As positive psychology has taken off as an academic discipline, psychologists have developed therapeutic techniques to put the ideas into clinical practice. Currently there is no requirement for specialized training in this area of psychology. But positive psychologists have created assessment tests to determine strengths and positive traits, such as optimism, as well as exercises to increase these traits, such as making lists of good things that have happened. (Many can be found on two Web sites: www.authentichappiness.org1 and www.reflectivehappiness.com2.)
There are several new textbooks that aim to train therapists in positive techniques. Last year the University of Pennsylvania created a master's program in applied positive psychology, and received 100 applications for 35 slots. And Mclean Hospital in Belmont, Mass., a Harvard affiliate that specializes in psychiatry, is in the process of creating the Coaching Psychology Institute: Positive Psychology in Action, to train therapists and other health-care providers.
Noting the Positive
"The main thing is to teach people to put more positive experiences in their day, to appreciate and notice these experiences," says Carol Kauffman, a positive therapist and assistant clinical professor at Harvard Medical School. Dr. Kauffman says one of the many places she uses positive therapy is her group for women with eating disorders. After patients identify themselves and their disorder, Dr. Kauffman goes around the circle again and has them name something positive about their lives. "Now the bulimic says she is a senior at Radcliffe and won a prize and really loves beauty," says Dr. Kauffman. It makes them feel "empowered."
Tayyab Rashid, a psychologist in Toronto, has developed a 12- to 14-session therapy program that begins by assessing the person's strengths and symptoms. Then each week he discusses a specific issue with the client, such as the power of gratitude: He may have them write a thankful letter to someone in their lives, which he says helps build relationships in a positive way. In another assignment, the "family strength tree," the client asks each family member to take a questionnaire about his or her strengths and holds a family conference to discuss them.
Positive therapy "is not about candy and chocolates and vacations," says Dr. Rashid, who has a practice in Toronto. "It's about working on your strengths, and there are no short cuts."
Heidi Hall, an editor at the Tampa Tribune, turned to a positive psychologist to learn to be a better manager at work and to be happier. She says he assigned her several exercises. In one, she wrote a letter expressing forgiveness to someone who had wronged her. She chose her landlord, who had charged her $500 for damage she says wasn't her fault. "I had a lot of anger and sense of injustice," says Ms. Hall, 36 years old. The letter helped her realize "you are only hurting yourself."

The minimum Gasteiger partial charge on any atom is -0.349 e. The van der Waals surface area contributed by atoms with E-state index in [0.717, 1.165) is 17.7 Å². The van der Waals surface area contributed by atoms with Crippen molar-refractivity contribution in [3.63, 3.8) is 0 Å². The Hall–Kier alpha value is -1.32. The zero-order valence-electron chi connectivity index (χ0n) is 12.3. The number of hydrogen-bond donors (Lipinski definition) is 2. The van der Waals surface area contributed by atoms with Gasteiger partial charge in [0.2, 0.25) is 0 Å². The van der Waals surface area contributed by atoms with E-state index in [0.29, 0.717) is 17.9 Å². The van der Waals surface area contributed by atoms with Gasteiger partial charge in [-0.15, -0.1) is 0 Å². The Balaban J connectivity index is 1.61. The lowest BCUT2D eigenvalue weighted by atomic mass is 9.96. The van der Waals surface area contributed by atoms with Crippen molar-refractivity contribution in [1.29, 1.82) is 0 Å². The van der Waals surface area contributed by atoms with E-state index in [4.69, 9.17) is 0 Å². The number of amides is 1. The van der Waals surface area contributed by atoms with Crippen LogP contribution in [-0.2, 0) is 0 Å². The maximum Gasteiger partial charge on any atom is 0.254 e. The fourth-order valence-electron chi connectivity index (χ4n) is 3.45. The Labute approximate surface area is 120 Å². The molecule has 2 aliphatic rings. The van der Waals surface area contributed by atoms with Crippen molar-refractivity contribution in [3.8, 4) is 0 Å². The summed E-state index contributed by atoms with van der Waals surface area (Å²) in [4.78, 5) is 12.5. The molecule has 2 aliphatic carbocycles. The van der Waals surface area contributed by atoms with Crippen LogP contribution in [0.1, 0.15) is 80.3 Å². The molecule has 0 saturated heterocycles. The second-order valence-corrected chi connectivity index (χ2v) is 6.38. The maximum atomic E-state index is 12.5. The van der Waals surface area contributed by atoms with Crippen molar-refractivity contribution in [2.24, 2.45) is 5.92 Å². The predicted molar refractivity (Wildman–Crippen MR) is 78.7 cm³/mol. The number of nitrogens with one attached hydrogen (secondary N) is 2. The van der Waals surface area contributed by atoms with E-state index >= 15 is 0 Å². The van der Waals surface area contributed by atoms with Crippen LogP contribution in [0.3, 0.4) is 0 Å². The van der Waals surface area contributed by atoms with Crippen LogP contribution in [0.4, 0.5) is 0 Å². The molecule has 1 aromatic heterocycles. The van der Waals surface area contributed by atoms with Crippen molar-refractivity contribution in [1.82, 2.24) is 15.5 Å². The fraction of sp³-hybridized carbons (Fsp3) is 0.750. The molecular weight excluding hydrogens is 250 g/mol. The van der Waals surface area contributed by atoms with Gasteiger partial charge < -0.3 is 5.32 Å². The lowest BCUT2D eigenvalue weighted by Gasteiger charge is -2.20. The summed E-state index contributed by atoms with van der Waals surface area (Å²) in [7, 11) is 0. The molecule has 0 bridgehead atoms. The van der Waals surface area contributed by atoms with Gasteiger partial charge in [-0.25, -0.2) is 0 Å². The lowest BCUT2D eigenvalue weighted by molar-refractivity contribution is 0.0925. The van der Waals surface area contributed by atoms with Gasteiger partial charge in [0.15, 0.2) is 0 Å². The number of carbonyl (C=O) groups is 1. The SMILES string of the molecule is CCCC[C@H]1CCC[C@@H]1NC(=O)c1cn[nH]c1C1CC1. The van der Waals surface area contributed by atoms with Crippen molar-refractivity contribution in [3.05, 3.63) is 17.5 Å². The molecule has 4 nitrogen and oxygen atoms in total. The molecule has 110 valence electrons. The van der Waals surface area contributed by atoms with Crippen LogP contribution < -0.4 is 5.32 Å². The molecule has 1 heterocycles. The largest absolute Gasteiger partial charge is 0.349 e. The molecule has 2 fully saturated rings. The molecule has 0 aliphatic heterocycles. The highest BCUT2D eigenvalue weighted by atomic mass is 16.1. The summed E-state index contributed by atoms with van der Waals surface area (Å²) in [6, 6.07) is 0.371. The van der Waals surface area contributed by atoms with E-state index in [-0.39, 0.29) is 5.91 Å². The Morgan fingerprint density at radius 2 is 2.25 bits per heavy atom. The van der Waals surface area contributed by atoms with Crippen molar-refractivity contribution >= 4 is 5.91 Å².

Psychologists in the field believe positive therapy has far-ranging uses, including helping people who may not need treatment in a traditional sense. For people who don't have a diagnosis of a mental disorder, the sessions are often considered "coaching" and likely wouldn't be covered by insurance. The cost varies, but may generally run $100 to $250 per session.
Each week business executive Robin Cole meets with a positive coach -- psychologist Paul Lloyd. Mr. Cole says he met Dr. Lloyd through business connections and became intrigued with the idea that positive-therapy techniques could improve his leadership at work. Dr. Lloyd coaches him on such topics as how to frame bad events in a positive context. Mr. Cole, 61, who is the president of Rite Group, an office-technology company in Cape Girardeau, Mo., also performs certain exercises at home. In one recent assignment, he identified an experience he savors -- his Saturday morning ritual of making coffee and biscuits -- and wrote a short essay about it.
Impact on the Job
Mr. Cole says he also anonymously surveys his employees each quarter about their contentment at work, to identify business issues to work on with his coach. He says the techniques he has learned have "contributed to a stronger outlook in the way I conduct myself personally and in the way I now lead my business."
The American Red Cross is utilizing some positive-psychology techniques. The agency recently revised the manual it hands out to psychologists and other mental-health experts who volunteer to work with victims of a disaster, encouraging them to help people focus on how they survived, as opposed to just going over the trauma that occurred. "You are reinforcing the coping skills rather than the horror of the experience," says Susan Allstetter Neufeldt, a retired psychologist from Santa Barbara, who volunteered with the Red Cross in Dallas and New Orleans after Hurricane Katrina. "I would tell people that if they could get three laughs a day they were helping themselves."